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I'm planning to brew a Single Malt and Single Hop (SMaSH) beer using Canada Malting's Superior Pilsner and Czech saaz hops. I'd like the resulting beer to be full bodied, like Pilsner Urquell, but I'm concerned that an intensive decoction mash will produce a very fermentable wort.

I've been reading Braukaiser's page on decoction mashing, though he doesn't go into much detail on mashing for body. Here's what I've come up with as a first approximation. Would this mash schedule produce a full-bodied beer?

Mash in 146 for 35 minutes
Decoct to 160 for 40 minutes
Decoct to 170 for 10 minutes
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do you mean for the last decoction step to reach 160? I'm guessing it's a typo and that you mean 170 for mash out? –  mdma Mar 2 '12 at 0:07
    
You're right. Fixed. –  Tobias Patton Mar 2 '12 at 0:14
    
Why not just mash at 156F? –  brewchez Mar 2 '12 at 1:35
2  
With just base malt, I'm looking to the decoction to develop some of the flavours I'd otherwise get from crystal malts. –  Tobias Patton Mar 2 '12 at 4:12
    
Just a side note - I am from Czech Republic and boy Pilsner Urquell is not full bodied at all. Pretty watery crap. I mean I have drunk pretty much pilseners here in Czech and Pilsner Urquell is not the one you want, trust me. I am not sure how decoction affects the body of the beer, but you can use melanoid malt for better head and body too, plus some munich malt. That gives the body its fullness from our experience here. –  Petr Mar 2 '12 at 8:10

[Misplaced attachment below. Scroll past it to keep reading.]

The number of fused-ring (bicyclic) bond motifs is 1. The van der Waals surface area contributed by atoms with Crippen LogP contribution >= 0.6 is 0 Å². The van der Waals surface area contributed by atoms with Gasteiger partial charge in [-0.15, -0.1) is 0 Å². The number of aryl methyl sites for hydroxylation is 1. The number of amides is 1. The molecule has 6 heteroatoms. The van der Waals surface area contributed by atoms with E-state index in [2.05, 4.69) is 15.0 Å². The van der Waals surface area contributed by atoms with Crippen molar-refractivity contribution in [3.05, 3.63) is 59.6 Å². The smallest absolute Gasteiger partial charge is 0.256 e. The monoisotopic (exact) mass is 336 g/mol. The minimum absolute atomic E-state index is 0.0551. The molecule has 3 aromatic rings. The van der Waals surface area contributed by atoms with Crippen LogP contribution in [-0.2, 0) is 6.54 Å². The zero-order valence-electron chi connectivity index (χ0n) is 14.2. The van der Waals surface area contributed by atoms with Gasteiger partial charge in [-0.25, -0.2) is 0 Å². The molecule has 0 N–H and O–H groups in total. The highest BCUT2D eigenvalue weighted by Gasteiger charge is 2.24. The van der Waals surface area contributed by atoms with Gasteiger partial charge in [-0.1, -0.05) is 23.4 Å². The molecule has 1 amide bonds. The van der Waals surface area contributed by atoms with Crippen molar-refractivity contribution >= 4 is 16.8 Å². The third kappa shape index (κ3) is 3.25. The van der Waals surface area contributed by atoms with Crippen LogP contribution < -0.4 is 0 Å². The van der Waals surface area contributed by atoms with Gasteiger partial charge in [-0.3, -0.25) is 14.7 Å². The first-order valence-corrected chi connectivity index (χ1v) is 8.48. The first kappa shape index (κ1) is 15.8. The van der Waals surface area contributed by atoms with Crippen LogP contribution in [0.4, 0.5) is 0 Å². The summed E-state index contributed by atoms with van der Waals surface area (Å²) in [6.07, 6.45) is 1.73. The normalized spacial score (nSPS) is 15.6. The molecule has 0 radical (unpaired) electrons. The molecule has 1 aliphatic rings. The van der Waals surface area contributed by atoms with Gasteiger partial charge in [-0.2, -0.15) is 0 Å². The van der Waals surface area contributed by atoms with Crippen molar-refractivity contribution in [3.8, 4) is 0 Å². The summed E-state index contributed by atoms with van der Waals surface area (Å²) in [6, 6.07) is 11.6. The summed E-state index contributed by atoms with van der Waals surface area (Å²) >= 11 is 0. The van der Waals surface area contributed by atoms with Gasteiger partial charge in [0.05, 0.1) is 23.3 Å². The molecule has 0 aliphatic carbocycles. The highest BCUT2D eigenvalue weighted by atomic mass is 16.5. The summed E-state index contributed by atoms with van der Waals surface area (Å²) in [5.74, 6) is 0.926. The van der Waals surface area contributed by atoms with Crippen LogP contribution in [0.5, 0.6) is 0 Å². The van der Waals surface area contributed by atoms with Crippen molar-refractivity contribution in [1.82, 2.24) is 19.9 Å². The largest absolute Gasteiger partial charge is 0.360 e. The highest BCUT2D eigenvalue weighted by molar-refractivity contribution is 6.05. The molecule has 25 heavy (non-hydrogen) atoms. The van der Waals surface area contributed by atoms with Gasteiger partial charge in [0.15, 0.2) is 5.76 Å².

1 Answer 1

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Looks good. The first rest in the 140s will create a fermentable wort, while the later rest around 160 will help create body and foam stability. However, I don't think the rest times are long enough to be practical.

When pulling the decoction, you have to raise it's temperature (possibly slowly so not to overshoot), let it rest for 15 mins, and then also boil for between 15 and 30 mins. With that in mind, the first two rests will have to be at least 45 mins, and that's probably a tight squeeze. Personally, I'd go for 60 mins for each mash rest so you have enough time to perform the decoction properly. Also, both the beta- and alpha-amylase rests are at the lower end of their respective temperature ranges, so more time is needed compared to the familiar single infusion at 152-4.

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The rest for 15 minutes while heating the decoction should be at 158? –  Tobias Patton Mar 2 '12 at 0:50
    
Yes, that's correct, hold the decoction at 158, although this assumes you've heated relatively slowly (over 10-15 minutes) so that some maltose is also produced as well as dextrins. This source (brewery.org/library/DecoctFAQ.html) recommends each decoction rest to be 20-40 mins and then boiling for 15-30 mins. –  mdma Mar 2 '12 at 11:33

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